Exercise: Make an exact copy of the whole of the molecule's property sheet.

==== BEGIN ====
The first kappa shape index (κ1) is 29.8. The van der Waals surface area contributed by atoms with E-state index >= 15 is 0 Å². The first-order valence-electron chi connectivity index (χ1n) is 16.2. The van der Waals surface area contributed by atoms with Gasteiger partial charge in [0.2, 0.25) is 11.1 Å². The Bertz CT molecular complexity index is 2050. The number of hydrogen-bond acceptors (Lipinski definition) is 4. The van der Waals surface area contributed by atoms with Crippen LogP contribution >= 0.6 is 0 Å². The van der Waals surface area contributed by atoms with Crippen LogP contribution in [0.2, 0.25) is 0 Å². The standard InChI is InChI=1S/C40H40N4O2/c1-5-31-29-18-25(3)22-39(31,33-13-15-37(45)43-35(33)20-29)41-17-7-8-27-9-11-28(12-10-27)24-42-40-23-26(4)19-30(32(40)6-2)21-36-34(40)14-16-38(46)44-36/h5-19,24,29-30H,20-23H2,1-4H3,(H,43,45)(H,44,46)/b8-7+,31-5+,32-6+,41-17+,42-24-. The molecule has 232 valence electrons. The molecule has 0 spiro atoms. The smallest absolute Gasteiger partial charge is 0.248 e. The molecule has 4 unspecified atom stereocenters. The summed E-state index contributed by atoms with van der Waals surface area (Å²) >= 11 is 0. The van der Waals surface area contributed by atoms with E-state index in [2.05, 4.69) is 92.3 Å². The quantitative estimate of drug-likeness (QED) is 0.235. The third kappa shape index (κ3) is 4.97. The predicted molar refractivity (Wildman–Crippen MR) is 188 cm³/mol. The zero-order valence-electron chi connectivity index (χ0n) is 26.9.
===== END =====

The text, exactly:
The first kappa shape index (κ1) is 29.8. The van der Waals surface area contributed by atoms with E-state index >= 15 is 0 Å². The first-order valence-electron chi connectivity index (χ1n) is 16.2. The van der Waals surface area contributed by atoms with Gasteiger partial charge in [0.2, 0.25) is 11.1 Å². The Bertz CT molecular complexity index is 2050. The number of hydrogen-bond acceptors (Lipinski definition) is 4. The van der Waals surface area contributed by atoms with Crippen LogP contribution >= 0.6 is 0 Å². The van der Waals surface area contributed by atoms with Crippen LogP contribution in [0.2, 0.25) is 0 Å². The standard InChI is InChI=1S/C40H40N4O2/c1-5-31-29-18-25(3)22-39(31,33-13-15-37(45)43-35(33)20-29)41-17-7-8-27-9-11-28(12-10-27)24-42-40-23-26(4)19-30(32(40)6-2)21-36-34(40)14-16-38(46)44-36/h5-19,24,29-30H,20-23H2,1-4H3,(H,43,45)(H,44,46)/b8-7+,31-5+,32-6+,41-17+,42-24-. The molecule has 232 valence electrons. The molecule has 0 spiro atoms. The smallest absolute Gasteiger partial charge is 0.248 e. The molecule has 4 unspecified atom stereocenters. The summed E-state index contributed by atoms with van der Waals surface area (Å²) >= 11 is 0. The van der Waals surface area contributed by atoms with E-state index in [2.05, 4.69) is 92.3 Å². The quantitative estimate of drug-likeness (QED) is 0.235. The third kappa shape index (κ3) is 4.97. The predicted molar refractivity (Wildman–Crippen MR) is 188 cm³/mol. The zero-order valence-electron chi connectivity index (χ0n) is 26.9.